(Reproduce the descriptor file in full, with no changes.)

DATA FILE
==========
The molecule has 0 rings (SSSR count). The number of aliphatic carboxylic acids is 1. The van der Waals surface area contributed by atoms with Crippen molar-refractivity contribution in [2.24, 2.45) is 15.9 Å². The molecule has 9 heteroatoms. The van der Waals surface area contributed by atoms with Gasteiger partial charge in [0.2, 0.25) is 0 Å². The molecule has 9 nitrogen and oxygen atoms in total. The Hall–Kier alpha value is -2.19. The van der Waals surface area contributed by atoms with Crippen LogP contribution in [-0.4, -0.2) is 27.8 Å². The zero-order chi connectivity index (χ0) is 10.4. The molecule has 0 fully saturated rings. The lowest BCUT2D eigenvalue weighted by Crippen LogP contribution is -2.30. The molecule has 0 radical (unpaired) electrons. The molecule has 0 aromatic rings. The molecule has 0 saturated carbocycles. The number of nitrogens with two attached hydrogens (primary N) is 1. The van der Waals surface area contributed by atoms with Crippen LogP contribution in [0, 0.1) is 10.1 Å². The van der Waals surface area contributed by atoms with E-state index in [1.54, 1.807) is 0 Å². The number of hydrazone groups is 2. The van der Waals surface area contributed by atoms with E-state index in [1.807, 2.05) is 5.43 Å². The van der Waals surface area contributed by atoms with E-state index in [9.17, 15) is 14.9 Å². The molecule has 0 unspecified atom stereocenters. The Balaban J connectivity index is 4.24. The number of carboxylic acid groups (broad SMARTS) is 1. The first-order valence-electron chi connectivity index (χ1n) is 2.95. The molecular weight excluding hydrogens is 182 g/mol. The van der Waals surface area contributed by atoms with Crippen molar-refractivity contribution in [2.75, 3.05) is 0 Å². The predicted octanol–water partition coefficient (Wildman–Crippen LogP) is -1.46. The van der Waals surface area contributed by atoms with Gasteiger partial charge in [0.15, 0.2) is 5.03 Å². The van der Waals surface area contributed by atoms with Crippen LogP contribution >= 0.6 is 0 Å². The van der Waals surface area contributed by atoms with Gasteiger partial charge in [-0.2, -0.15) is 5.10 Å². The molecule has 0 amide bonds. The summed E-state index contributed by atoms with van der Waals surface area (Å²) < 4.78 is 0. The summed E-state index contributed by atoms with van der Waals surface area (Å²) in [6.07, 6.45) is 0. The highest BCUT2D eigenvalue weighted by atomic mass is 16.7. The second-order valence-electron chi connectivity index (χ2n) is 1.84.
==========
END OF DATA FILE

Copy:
The molecule has 0 rings (SSSR count). The number of aliphatic carboxylic acids is 1. The van der Waals surface area contributed by atoms with Crippen molar-refractivity contribution in [2.24, 2.45) is 15.9 Å². The molecule has 9 heteroatoms. The van der Waals surface area contributed by atoms with Gasteiger partial charge in [0.2, 0.25) is 0 Å². The molecule has 9 nitrogen and oxygen atoms in total. The Hall–Kier alpha value is -2.19. The van der Waals surface area contributed by atoms with Crippen LogP contribution in [-0.4, -0.2) is 27.8 Å². The zero-order chi connectivity index (χ0) is 10.4. The molecule has 0 fully saturated rings. The lowest BCUT2D eigenvalue weighted by Crippen LogP contribution is -2.30. The molecule has 0 radical (unpaired) electrons. The molecule has 0 aromatic rings. The molecule has 0 saturated carbocycles. The number of nitrogens with two attached hydrogens (primary N) is 1. The van der Waals surface area contributed by atoms with Crippen LogP contribution in [0, 0.1) is 10.1 Å². The van der Waals surface area contributed by atoms with E-state index in [1.54, 1.807) is 0 Å². The number of hydrazone groups is 2. The van der Waals surface area contributed by atoms with E-state index in [1.807, 2.05) is 5.43 Å². The van der Waals surface area contributed by atoms with E-state index in [9.17, 15) is 14.9 Å². The molecule has 0 unspecified atom stereocenters. The Balaban J connectivity index is 4.24. The number of carboxylic acid groups (broad SMARTS) is 1. The first-order valence-electron chi connectivity index (χ1n) is 2.95. The molecular weight excluding hydrogens is 182 g/mol. The van der Waals surface area contributed by atoms with Crippen molar-refractivity contribution in [2.75, 3.05) is 0 Å². The predicted octanol–water partition coefficient (Wildman–Crippen LogP) is -1.46. The van der Waals surface area contributed by atoms with Gasteiger partial charge in [0.15, 0.2) is 5.03 Å². The van der Waals surface area contributed by atoms with Crippen LogP contribution >= 0.6 is 0 Å². The van der Waals surface area contributed by atoms with Gasteiger partial charge in [-0.2, -0.15) is 5.10 Å². The molecule has 0 amide bonds. The summed E-state index contributed by atoms with van der Waals surface area (Å²) < 4.78 is 0. The summed E-state index contributed by atoms with van der Waals surface area (Å²) in [6.07, 6.45) is 0. The highest BCUT2D eigenvalue weighted by atomic mass is 16.7. The second-order valence-electron chi connectivity index (χ2n) is 1.84.